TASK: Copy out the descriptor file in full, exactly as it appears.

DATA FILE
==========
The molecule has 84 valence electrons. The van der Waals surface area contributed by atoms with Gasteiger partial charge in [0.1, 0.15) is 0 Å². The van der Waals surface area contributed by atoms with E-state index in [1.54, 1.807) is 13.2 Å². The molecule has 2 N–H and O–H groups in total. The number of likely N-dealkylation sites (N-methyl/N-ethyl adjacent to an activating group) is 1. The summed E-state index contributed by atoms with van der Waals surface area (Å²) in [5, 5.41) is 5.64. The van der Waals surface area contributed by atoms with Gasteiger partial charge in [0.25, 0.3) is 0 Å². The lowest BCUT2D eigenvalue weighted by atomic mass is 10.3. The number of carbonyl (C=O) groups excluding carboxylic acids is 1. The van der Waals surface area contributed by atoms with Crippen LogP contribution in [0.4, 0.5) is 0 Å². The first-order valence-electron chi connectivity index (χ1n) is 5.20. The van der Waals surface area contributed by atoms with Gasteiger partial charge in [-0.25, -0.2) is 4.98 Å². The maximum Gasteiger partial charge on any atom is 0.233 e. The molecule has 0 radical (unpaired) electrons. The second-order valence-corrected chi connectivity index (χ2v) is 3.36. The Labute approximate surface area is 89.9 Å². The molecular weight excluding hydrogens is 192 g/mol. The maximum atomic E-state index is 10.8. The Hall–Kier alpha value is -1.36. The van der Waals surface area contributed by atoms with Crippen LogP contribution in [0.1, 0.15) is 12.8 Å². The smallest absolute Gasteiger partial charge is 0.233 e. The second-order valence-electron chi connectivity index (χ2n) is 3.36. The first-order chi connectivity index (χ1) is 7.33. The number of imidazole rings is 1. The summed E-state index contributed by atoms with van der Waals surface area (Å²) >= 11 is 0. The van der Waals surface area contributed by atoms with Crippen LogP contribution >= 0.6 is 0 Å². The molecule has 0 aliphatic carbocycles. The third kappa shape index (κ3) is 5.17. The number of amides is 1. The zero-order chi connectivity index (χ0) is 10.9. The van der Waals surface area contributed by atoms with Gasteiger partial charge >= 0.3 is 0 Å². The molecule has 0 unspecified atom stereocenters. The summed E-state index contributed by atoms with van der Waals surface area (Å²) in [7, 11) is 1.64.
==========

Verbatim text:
The molecule has 84 valence electrons. The van der Waals surface area contributed by atoms with Gasteiger partial charge in [0.1, 0.15) is 0 Å². The van der Waals surface area contributed by atoms with E-state index in [1.54, 1.807) is 13.2 Å². The molecule has 2 N–H and O–H groups in total. The number of likely N-dealkylation sites (N-methyl/N-ethyl adjacent to an activating group) is 1. The summed E-state index contributed by atoms with van der Waals surface area (Å²) in [5, 5.41) is 5.64. The van der Waals surface area contributed by atoms with Gasteiger partial charge in [0.25, 0.3) is 0 Å². The lowest BCUT2D eigenvalue weighted by atomic mass is 10.3. The number of carbonyl (C=O) groups excluding carboxylic acids is 1. The van der Waals surface area contributed by atoms with Crippen LogP contribution in [0.4, 0.5) is 0 Å². The first-order valence-electron chi connectivity index (χ1n) is 5.20. The van der Waals surface area contributed by atoms with Gasteiger partial charge in [-0.25, -0.2) is 4.98 Å². The maximum Gasteiger partial charge on any atom is 0.233 e. The molecule has 0 radical (unpaired) electrons. The second-order valence-corrected chi connectivity index (χ2v) is 3.36. The Labute approximate surface area is 89.9 Å². The molecular weight excluding hydrogens is 192 g/mol. The maximum atomic E-state index is 10.8. The Hall–Kier alpha value is -1.36. The van der Waals surface area contributed by atoms with Crippen LogP contribution in [0.1, 0.15) is 12.8 Å². The smallest absolute Gasteiger partial charge is 0.233 e. The second-order valence-electron chi connectivity index (χ2n) is 3.36. The first-order chi connectivity index (χ1) is 7.33. The number of imidazole rings is 1. The summed E-state index contributed by atoms with van der Waals surface area (Å²) >= 11 is 0. The van der Waals surface area contributed by atoms with Crippen LogP contribution >= 0.6 is 0 Å². The molecule has 0 aliphatic carbocycles. The third kappa shape index (κ3) is 5.17. The number of amides is 1. The zero-order chi connectivity index (χ0) is 10.9. The van der Waals surface area contributed by atoms with Gasteiger partial charge >= 0.3 is 0 Å². The molecule has 0 unspecified atom stereocenters. The summed E-state index contributed by atoms with van der Waals surface area (Å²) in [7, 11) is 1.64.